Written by Douglas Dell, vice president and director, Vale Training, a Sedgwick company
Your first encounter with paintless dent repair (PDR) may be after a trip to the supermarket or a night of bad weather.
Whether your vehicle has a small dent from a shopping cart or severe damage from a hail storm, the results present as one or multiple impacts not showing signs of paint damage. That’s where PDR comes in. Most damage is measured on a coin system: dime, nickel, quarter and larger. And for years, success was measured by visual inspection and whether the dent had been flattened out. But advanced technology is changing the game.
More than a decade ago, Vale developed a new process to measure the accuracy of the repair using technology that was previously limited to the manufacturing and aeronautics industries. The testing protocol introduced 3D scanning — measuring dent depth and removal in terms of microns (1/1000th of a millimeter). The level of accuracy this provided was unlike anything seen in the industry. The ability to accurately measure a repair provides statistical evidence that the vehicle has been returned to close to original condition — retaining pre-loss value at typically lower costs than a traditional auto body repair. So what makes Vale certified PDR protocols so important?
Sensors, calibration and safety
Sensors are critical components to the modern vehicle. As the eyes of the car, they enable everything from existing advanced driver-assistance systems (ADAS) features, such as automated braking and anti-lane departure to parking assist. The consequences of these “eyes” not pointing in the right direction or not seeing clearly could result in needlessly braking in the middle of the highway or suddenly swerving into another lane.
Calibration is one of the main factors that ensures a vehicle’s sensors are operating per OEM standards. During the repair process, PDR technicians take tools that enter the back side of vehicle panels. If not done correctly, there is a risk that the operation of these critical safety sensors, including air bag deployment will be damaged, altered or canceled. Before any work is done, a vehicle’s pre-repair scan will ensure all damage caused by an event is identified and that your insurance claim properly accounts for any damage to these critical systems. After repairs are completed, a post-repair scan is recommended to verify that the vehicle and all its safety features are working correctly. It’s no longer acceptable to say “it looks like new”. Without pre and post scanning you could be accepting your vehicle with thousands of dollars in compromised technology.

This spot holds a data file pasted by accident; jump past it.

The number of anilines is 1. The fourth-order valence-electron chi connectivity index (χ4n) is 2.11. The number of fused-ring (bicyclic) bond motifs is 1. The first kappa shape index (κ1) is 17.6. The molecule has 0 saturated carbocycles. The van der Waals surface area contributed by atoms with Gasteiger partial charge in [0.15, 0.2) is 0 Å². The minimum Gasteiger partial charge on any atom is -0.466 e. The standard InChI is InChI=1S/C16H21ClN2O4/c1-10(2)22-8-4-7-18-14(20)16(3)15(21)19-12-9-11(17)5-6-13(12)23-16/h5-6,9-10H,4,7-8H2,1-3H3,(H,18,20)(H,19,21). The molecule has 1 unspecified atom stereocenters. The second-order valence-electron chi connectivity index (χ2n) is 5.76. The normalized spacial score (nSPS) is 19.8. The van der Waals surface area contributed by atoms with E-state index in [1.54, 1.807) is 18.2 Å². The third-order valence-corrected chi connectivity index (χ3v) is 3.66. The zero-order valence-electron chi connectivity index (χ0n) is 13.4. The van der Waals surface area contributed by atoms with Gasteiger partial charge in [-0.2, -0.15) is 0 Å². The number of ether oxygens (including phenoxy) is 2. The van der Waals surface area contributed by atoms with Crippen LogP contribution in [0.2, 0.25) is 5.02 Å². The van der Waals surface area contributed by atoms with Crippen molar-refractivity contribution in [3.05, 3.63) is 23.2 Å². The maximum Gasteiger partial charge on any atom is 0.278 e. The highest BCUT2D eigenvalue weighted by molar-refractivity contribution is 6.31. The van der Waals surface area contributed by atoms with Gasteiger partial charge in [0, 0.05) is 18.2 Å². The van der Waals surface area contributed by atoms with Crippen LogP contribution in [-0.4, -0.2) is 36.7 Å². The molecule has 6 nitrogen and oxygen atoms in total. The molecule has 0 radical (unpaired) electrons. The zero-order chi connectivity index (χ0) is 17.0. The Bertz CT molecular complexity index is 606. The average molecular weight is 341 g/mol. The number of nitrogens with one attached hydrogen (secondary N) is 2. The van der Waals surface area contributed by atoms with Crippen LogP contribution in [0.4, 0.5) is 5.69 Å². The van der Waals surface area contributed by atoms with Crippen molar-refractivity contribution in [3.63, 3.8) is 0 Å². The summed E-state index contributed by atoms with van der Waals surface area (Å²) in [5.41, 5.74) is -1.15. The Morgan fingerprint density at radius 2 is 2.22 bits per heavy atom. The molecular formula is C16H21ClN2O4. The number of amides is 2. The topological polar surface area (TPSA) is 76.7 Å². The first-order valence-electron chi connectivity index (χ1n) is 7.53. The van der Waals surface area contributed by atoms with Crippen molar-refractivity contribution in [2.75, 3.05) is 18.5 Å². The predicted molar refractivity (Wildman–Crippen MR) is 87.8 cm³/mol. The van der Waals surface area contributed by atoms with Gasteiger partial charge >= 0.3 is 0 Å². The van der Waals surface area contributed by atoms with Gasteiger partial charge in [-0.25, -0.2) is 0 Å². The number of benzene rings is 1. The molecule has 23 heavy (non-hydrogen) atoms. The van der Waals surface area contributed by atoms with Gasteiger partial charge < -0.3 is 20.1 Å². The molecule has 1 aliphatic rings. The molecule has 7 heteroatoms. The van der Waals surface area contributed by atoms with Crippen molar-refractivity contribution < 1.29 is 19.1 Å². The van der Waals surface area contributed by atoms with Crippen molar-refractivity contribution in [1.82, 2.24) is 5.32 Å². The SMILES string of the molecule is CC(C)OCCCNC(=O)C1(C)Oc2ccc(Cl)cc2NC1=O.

Devaluing a vehicle
A common, yet improper PDR procedure is the practice of drilling holes to access panels. When technicians drill holes through panels to gain quick access, they permanently damage the vehicle’s crashworthiness — weakening the safe structure of the vehicle and lessening its value. Instead, Vale-certified technicians carefully push or tap panels to return the vehicle to pre-damage condition.
To avoid the devaluation of vehicles and promote safety, we’re educating technicians in the PDR process and the importance of pre and post scanning. We hope you’ll take advantage of the opportunity at the upcoming Mobile Tech Expo in Las Vegas where our U.S. partner, PDR Testing and Certification will be conducting technician assessments during the event August 26-28. In addition, Vale will conduct training sessions on estimating and electric vehicles (EV) and announce a scholarship in honor of Bobby Walker, a Vale trainer and PDR certifier who passed away in 2020. The scholarship will offer access to one of Vale’s automotive, tractor trailer or heavy equipment programs to further skills and career opportunities. Stay tuned for more details on PDR certification opportunities and updates from the show.